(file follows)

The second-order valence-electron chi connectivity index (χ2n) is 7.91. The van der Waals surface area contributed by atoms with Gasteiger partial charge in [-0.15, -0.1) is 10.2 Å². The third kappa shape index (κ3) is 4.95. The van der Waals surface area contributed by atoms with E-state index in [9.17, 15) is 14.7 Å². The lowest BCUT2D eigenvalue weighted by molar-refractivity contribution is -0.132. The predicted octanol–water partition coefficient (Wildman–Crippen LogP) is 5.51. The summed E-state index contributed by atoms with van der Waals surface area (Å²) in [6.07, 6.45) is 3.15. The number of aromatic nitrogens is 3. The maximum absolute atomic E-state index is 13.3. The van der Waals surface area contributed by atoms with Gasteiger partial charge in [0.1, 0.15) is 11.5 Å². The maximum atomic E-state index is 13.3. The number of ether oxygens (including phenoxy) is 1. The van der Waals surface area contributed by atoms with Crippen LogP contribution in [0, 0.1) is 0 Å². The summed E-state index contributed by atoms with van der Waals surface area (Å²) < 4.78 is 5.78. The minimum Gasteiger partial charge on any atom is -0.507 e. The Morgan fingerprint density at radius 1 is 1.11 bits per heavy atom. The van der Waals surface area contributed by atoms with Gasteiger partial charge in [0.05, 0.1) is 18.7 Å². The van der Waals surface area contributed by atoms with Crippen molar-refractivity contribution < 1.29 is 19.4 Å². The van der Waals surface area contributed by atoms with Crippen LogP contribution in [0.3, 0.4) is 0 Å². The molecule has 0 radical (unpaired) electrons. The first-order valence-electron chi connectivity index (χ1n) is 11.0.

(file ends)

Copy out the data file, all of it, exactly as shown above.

The second-order valence-electron chi connectivity index (χ2n) is 7.91. The van der Waals surface area contributed by atoms with Gasteiger partial charge in [-0.15, -0.1) is 10.2 Å². The third kappa shape index (κ3) is 4.95. The van der Waals surface area contributed by atoms with E-state index in [9.17, 15) is 14.7 Å². The lowest BCUT2D eigenvalue weighted by molar-refractivity contribution is -0.132. The predicted octanol–water partition coefficient (Wildman–Crippen LogP) is 5.51. The summed E-state index contributed by atoms with van der Waals surface area (Å²) in [6.07, 6.45) is 3.15. The number of aromatic nitrogens is 3. The maximum absolute atomic E-state index is 13.3. The van der Waals surface area contributed by atoms with Gasteiger partial charge in [0.1, 0.15) is 11.5 Å². The maximum atomic E-state index is 13.3. The number of ether oxygens (including phenoxy) is 1. The van der Waals surface area contributed by atoms with Crippen LogP contribution in [0, 0.1) is 0 Å². The summed E-state index contributed by atoms with van der Waals surface area (Å²) < 4.78 is 5.78. The minimum Gasteiger partial charge on any atom is -0.507 e. The Morgan fingerprint density at radius 1 is 1.11 bits per heavy atom. The van der Waals surface area contributed by atoms with Gasteiger partial charge in [0.05, 0.1) is 18.7 Å². The van der Waals surface area contributed by atoms with Crippen molar-refractivity contribution < 1.29 is 19.4 Å². The van der Waals surface area contributed by atoms with Crippen LogP contribution in [0.3, 0.4) is 0 Å². The molecule has 0 radical (unpaired) electrons. The first-order valence-electron chi connectivity index (χ1n) is 11.0.